Easter family holidays on the west coast and islands
Arran for the best of everything
Set the kids free on Arran: give them a net and a bucket and send them rockpooling on the beach for an afternoon, or pedal out on mountain bikes in search of the island's muddiest trails. Not brought the bikes with you? Hire them from Arran Adventures or the Arran Outdoor Education Centre - where you can also book a bit of kayaking, archery, sailing, gorge walking, and climbing.
If you're on Arran for the Easter weekend, don't miss the Easter egg hunt at Brodick Castle - the National Trust's bunny has been up to his usual tricks, and it's down to your kids to track down those chocolatey treats.
There's lots of wildlife to see on Arran - especially in the spring, when everything's coming back to life. From the ferry, make sure everyone's watching out for dolphins and porpoises. And when you're on the island there are otters, eagles, and seals to spot - as well as little red squirrels and the huge red deer that roam freely over the moors in the north.
Bute and Portavadie for Victorian mansions and beach picnics
With its winning combination of picnic spots, wildlife, and a grand Victorian Gothic mansion, Bute is ideal for a quick family getaway. Go for the extended house tour. You'll see all the public rooms plus a few extras that are normally off-limits, such as the swimming pool and the balcony.
Elsewhere on the island, take a picnic to Scalpsie Bay, and show the children how to sing to seals (they like it!) - and look out for the local cows that love to roam on the beach.
You can also catch the ferry from Rhubodach to Colintraive, and drive through the Cowal peninsula to Portavadie. Along the way you'll find breath-taking coastlines and some of the best - but least-visited - beaches on the west coast. Portavadie is a foodie's dream - stop off at the marina to sample some of the local seafood. You might even convince the little ones to try something a little more adventurous.
Mull and Iona for Balamory
Take the family to Mull for eagles, puffins, and otters - and for the pretty painted town of Tobermory, from the Balamory children's TV show. The ferry crossing from Oban to Mull is quick too: you can be in Craignure in only 45 minutes. That's enough time to enjoy a CalMac'n'Cheese - and then you've got 300 miles of dramatic coastline to explore.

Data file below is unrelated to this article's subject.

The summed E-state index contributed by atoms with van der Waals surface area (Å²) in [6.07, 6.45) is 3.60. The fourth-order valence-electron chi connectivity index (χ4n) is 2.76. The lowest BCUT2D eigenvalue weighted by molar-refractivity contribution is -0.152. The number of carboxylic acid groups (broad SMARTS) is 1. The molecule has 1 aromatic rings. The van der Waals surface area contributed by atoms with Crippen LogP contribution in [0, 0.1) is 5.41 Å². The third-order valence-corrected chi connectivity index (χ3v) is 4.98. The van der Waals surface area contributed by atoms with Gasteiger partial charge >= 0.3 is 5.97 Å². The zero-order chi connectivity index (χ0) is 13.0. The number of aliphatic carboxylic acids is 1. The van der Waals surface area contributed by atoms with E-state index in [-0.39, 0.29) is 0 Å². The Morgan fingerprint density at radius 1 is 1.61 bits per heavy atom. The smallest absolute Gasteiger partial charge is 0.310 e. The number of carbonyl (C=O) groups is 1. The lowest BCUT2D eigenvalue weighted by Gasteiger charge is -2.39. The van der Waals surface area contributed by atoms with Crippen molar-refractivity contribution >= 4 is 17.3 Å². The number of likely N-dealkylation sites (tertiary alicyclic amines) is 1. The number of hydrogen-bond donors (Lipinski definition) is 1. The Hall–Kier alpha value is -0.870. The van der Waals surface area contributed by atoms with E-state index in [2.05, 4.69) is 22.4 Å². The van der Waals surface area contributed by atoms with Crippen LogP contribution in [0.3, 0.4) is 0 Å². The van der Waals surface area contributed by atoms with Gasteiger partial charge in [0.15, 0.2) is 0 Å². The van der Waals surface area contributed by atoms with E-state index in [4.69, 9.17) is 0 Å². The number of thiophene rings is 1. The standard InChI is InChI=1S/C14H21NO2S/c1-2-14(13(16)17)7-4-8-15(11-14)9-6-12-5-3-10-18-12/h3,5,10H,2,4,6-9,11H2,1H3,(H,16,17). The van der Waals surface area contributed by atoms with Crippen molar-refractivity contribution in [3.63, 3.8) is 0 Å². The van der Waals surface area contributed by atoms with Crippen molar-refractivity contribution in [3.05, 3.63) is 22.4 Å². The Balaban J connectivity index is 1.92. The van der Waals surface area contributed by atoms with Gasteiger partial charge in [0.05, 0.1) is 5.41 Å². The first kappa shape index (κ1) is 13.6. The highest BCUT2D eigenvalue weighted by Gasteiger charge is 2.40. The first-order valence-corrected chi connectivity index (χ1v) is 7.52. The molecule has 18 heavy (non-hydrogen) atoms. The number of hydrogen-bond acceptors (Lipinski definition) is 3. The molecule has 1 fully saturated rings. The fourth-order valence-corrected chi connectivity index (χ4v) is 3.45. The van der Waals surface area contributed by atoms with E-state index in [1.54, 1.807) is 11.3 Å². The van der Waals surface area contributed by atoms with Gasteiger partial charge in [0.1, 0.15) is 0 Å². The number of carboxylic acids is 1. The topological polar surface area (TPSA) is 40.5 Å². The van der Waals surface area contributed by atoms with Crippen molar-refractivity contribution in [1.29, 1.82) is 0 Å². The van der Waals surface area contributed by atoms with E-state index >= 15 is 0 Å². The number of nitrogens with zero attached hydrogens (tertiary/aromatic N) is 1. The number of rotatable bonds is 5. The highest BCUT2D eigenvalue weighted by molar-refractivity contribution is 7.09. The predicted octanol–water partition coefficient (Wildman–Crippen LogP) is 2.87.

Don't miss Tobermory, in the north - there's no prettier place to eat fish and chips on the harbour wall. Take the kids to Tobermory Chocolates for a full glut of Easter choccy - and then book onto one of the wildlife boat tours to go in search of the sea eagles, dolphins - even killer whales. Just keep those little hands out of the water!
Further south, you can park at Fionnphort and get the ferry to Iona for the day. Explore the history of Christianity in Scotland at Iona Abbey, built in 538AD - and see if you can spot Macbeth's grave in the churchyard.
Skye for castles and the Cuillins
Roll off the ferry to Skye from Mallaig and your first stop should be Armadale Castle: there are woodlands to explore and dens to be made, as well as a museum and café. Drive north for Skye's unbeatable landscape: the Cuillin Range dominates the sky line. If the family isn't too keen on bagging the island's 12 Munros, there are plenty of shorter walks - try the Old Man of Storr, which is an adventure in itself. The view from the top of the craggy summit is spectacular.
Islay for the best beaches and sea kayaking
It might be known for its whisky, but Islay has plenty for families too. Take the kids to the Singing Sands in the south, for the beach that makes an eerie sound in the wind. Saligo Bay in the north is one of the finest on the west coast: you could easily spend a day there, with a picnic. You can book wildlife-spotting boat trips too - with a good chance of seeing the local minke whales, basking sharks and seals.
Feeling a little more adventurous? Try a bit of sea kayaking - a half day lesson includes all the equipment and instruction, and it's a brilliant way to explore the coves and coastlines of the island. Then, if you're feeling really adventurous, you could always hop on the ferry to Jura, and explore the wild island of open moors and white-tailed eagles.
And that's just the start
How about spending Easter on Eigg? Aside from the Easter egg jokes, you could show the children how this little island is becoming self-sufficient - from renewable energy through to inspired community projects. Then take your little green warriors kayaking round the coast, or hop on the ferry to Muck or Rum. Go a little further than the Small Isles, and the Outer Hebrides are within reach - go for the stone circles, the Eriskay ponies, and the pristine machair dunes.
Wherever you choose to go for the holidays, we'll get you there - check our Timetables & fares to start planning.